1. Culturally sensitive case managers:  According to the initial demographic assessment of the population in the schools, in November of 2014 at the start of the project, OHF hired two case managers- one Latino bilingual community liaison and one African American case manager.  However, when the first list of children with urgent dental needs was evaluated, demographics of this group of children showed that 97% were Latinos with Spanish speaking parents.  The program staff shifted instead to two bilingual case managers that could communicate with parents and better understand cultural and other barriers they faced in accessing care. Additionally, case manager have to be able to work late afternoon hours in order to be able to reach working parents.
  1. Data driven intervention: The OH Champion mini-grant program was added in the second year of the intervention based on findings from the first year of the pilot. It is an intensively focused intervention targeting the most disadvantaged children in the two zip code areas. In order to improve community outcomes, it is important to monitor all parts of an intervention and modify or add components according to findings. 
  1. Data sharing agreements: Initially OHF planned to start providing case management to children by January 2015, however, difficulties on agreements with CDPH, City of Chicago Legal Department and HIPAA concerns delayed starting this stage of the project until March 2015. Collaborations between public and private partners targeting school-age children will require clear data sharing agreements in place before starting any project to avoid any difficulties and protect children.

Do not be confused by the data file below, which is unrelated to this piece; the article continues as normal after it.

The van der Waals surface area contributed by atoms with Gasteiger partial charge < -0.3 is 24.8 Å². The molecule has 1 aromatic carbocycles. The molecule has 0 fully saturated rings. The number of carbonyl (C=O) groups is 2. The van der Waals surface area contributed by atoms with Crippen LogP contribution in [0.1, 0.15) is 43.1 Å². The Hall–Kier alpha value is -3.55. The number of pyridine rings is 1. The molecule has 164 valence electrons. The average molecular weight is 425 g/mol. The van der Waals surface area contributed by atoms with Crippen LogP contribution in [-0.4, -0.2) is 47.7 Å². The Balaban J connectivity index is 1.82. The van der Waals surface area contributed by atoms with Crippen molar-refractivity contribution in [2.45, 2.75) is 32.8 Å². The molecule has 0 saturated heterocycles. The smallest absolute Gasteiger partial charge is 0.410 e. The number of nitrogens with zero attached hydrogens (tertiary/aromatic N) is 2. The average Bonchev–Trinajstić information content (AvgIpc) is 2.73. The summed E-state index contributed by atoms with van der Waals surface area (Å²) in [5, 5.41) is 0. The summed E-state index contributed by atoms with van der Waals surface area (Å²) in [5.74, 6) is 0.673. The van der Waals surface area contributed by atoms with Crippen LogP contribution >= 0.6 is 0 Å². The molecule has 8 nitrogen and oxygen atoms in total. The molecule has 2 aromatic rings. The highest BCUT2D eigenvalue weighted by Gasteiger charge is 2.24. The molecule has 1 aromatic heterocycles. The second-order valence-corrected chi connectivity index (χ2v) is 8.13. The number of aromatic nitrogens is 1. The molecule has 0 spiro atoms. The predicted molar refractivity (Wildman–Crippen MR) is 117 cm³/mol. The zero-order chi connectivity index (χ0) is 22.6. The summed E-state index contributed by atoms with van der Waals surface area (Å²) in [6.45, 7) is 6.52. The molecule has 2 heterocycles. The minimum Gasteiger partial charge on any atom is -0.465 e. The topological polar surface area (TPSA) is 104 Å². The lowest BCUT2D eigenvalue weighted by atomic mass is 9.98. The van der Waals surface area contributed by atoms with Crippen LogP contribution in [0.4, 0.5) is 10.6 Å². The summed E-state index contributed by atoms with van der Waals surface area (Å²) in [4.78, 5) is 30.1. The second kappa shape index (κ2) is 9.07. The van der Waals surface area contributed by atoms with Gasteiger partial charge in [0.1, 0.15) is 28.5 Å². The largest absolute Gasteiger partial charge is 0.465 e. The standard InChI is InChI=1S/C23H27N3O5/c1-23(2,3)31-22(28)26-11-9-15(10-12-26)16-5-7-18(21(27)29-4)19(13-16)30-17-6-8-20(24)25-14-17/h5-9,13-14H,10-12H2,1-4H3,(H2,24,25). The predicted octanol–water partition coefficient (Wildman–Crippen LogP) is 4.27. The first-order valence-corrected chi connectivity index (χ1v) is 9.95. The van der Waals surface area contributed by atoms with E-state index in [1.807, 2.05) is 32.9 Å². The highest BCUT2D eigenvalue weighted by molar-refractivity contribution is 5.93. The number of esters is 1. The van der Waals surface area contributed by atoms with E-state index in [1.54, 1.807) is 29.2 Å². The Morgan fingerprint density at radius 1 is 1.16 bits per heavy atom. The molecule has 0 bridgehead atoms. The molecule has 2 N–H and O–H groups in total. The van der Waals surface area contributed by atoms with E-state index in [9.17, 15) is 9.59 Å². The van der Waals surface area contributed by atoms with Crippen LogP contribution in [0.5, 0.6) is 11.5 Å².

1. Health equity approach: When developing and implementing this intervention, our ultimate purpose was to raise the opportunities that the most disadvantage children in CPS had to attain their higher level of oral health.  We have faced many challenges, however, keeping our main purpose in mind has helped us to invest our limited resources and efforts where has been most needed.

Contact Person(s) for Inquiries:

Alejandra Valencia, Director, The Oral Health Forum/ Heartland Health Outreach, 1100 W Cermak Rd - Suite 518, Chicago, IL 60608, Phone: 773-491-2632, Email:  

Mary Pat Burgess, Program Director, School-Based Oral Health Program/ Chicago Department of Public Health, 4314 So. Cottage Grove - Room 204, Chicago, Illinois 60653, Phone: 312-747-8304 (o), Email: